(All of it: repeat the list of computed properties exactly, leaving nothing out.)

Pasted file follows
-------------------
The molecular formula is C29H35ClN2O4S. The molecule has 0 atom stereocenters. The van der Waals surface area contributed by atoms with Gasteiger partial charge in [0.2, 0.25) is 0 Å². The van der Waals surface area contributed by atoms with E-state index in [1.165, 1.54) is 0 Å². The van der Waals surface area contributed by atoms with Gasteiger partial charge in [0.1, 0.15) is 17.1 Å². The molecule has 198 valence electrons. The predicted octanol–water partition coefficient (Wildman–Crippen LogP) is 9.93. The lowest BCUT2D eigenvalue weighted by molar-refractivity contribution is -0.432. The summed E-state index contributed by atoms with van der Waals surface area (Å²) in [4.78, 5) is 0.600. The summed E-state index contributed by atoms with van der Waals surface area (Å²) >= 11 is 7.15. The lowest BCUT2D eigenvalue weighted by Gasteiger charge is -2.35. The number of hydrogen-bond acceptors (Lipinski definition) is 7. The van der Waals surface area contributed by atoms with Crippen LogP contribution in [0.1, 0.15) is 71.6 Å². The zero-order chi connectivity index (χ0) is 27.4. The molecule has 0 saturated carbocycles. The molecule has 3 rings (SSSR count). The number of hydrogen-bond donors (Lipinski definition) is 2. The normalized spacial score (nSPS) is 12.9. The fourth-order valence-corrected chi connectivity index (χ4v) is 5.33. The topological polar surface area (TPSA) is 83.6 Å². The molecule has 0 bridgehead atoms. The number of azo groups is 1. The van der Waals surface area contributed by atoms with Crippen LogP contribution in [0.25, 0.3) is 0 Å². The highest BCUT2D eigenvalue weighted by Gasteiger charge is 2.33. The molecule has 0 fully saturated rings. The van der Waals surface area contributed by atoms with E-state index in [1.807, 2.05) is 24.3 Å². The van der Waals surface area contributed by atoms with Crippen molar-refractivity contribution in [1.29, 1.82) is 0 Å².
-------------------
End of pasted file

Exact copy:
The molecular formula is C29H35ClN2O4S. The molecule has 0 atom stereocenters. The van der Waals surface area contributed by atoms with Gasteiger partial charge in [0.2, 0.25) is 0 Å². The van der Waals surface area contributed by atoms with E-state index in [1.165, 1.54) is 0 Å². The van der Waals surface area contributed by atoms with Gasteiger partial charge in [0.1, 0.15) is 17.1 Å². The molecule has 198 valence electrons. The predicted octanol–water partition coefficient (Wildman–Crippen LogP) is 9.93. The lowest BCUT2D eigenvalue weighted by molar-refractivity contribution is -0.432. The summed E-state index contributed by atoms with van der Waals surface area (Å²) in [4.78, 5) is 0.600. The summed E-state index contributed by atoms with van der Waals surface area (Å²) >= 11 is 7.15. The lowest BCUT2D eigenvalue weighted by Gasteiger charge is -2.35. The number of hydrogen-bond acceptors (Lipinski definition) is 7. The van der Waals surface area contributed by atoms with Crippen LogP contribution in [0.1, 0.15) is 71.6 Å². The zero-order chi connectivity index (χ0) is 27.4. The molecule has 0 saturated carbocycles. The molecule has 3 rings (SSSR count). The number of hydrogen-bond donors (Lipinski definition) is 2. The normalized spacial score (nSPS) is 12.9. The fourth-order valence-corrected chi connectivity index (χ4v) is 5.33. The topological polar surface area (TPSA) is 83.6 Å². The molecule has 0 bridgehead atoms. The number of azo groups is 1. The van der Waals surface area contributed by atoms with Crippen LogP contribution in [0.25, 0.3) is 0 Å². The highest BCUT2D eigenvalue weighted by Gasteiger charge is 2.33. The molecule has 0 fully saturated rings. The van der Waals surface area contributed by atoms with E-state index in [1.807, 2.05) is 24.3 Å². The van der Waals surface area contributed by atoms with Crippen molar-refractivity contribution in [1.29, 1.82) is 0 Å².